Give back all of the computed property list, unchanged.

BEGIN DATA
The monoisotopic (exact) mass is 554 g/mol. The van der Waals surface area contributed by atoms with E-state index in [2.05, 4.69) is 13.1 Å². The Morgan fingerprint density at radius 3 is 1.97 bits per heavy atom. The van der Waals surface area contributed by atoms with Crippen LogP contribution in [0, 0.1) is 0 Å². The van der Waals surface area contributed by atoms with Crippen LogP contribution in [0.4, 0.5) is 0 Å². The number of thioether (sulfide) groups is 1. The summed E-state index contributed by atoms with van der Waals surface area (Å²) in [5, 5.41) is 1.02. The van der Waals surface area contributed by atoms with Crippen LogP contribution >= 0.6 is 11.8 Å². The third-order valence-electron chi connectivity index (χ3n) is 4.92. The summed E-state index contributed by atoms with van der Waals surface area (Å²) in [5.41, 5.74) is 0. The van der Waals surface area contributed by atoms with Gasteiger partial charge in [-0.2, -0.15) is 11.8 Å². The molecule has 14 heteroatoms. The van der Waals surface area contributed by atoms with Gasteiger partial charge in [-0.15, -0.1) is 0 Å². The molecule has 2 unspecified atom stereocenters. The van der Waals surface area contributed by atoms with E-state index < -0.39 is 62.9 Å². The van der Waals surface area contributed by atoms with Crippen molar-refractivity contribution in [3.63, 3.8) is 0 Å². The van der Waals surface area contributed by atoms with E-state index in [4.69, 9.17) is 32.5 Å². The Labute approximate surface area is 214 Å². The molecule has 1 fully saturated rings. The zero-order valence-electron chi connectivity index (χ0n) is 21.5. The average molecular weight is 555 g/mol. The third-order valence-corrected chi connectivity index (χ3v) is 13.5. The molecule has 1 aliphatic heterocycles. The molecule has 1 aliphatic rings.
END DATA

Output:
The monoisotopic (exact) mass is 554 g/mol. The van der Waals surface area contributed by atoms with E-state index in [2.05, 4.69) is 13.1 Å². The Morgan fingerprint density at radius 3 is 1.97 bits per heavy atom. The van der Waals surface area contributed by atoms with Crippen LogP contribution in [0, 0.1) is 0 Å². The van der Waals surface area contributed by atoms with Crippen LogP contribution in [0.4, 0.5) is 0 Å². The number of thioether (sulfide) groups is 1. The summed E-state index contributed by atoms with van der Waals surface area (Å²) in [5, 5.41) is 1.02. The van der Waals surface area contributed by atoms with Crippen LogP contribution >= 0.6 is 11.8 Å². The third-order valence-electron chi connectivity index (χ3n) is 4.92. The summed E-state index contributed by atoms with van der Waals surface area (Å²) in [5.41, 5.74) is 0. The van der Waals surface area contributed by atoms with Gasteiger partial charge in [-0.2, -0.15) is 11.8 Å². The molecule has 14 heteroatoms. The van der Waals surface area contributed by atoms with Gasteiger partial charge in [-0.15, -0.1) is 0 Å². The molecule has 2 unspecified atom stereocenters. The van der Waals surface area contributed by atoms with E-state index < -0.39 is 62.9 Å². The van der Waals surface area contributed by atoms with Crippen molar-refractivity contribution in [3.63, 3.8) is 0 Å². The van der Waals surface area contributed by atoms with E-state index in [4.69, 9.17) is 32.5 Å². The Labute approximate surface area is 214 Å². The molecule has 1 fully saturated rings. The zero-order valence-electron chi connectivity index (χ0n) is 21.5. The average molecular weight is 555 g/mol. The third-order valence-corrected chi connectivity index (χ3v) is 13.5. The molecule has 1 aliphatic heterocycles. The molecule has 1 aliphatic rings.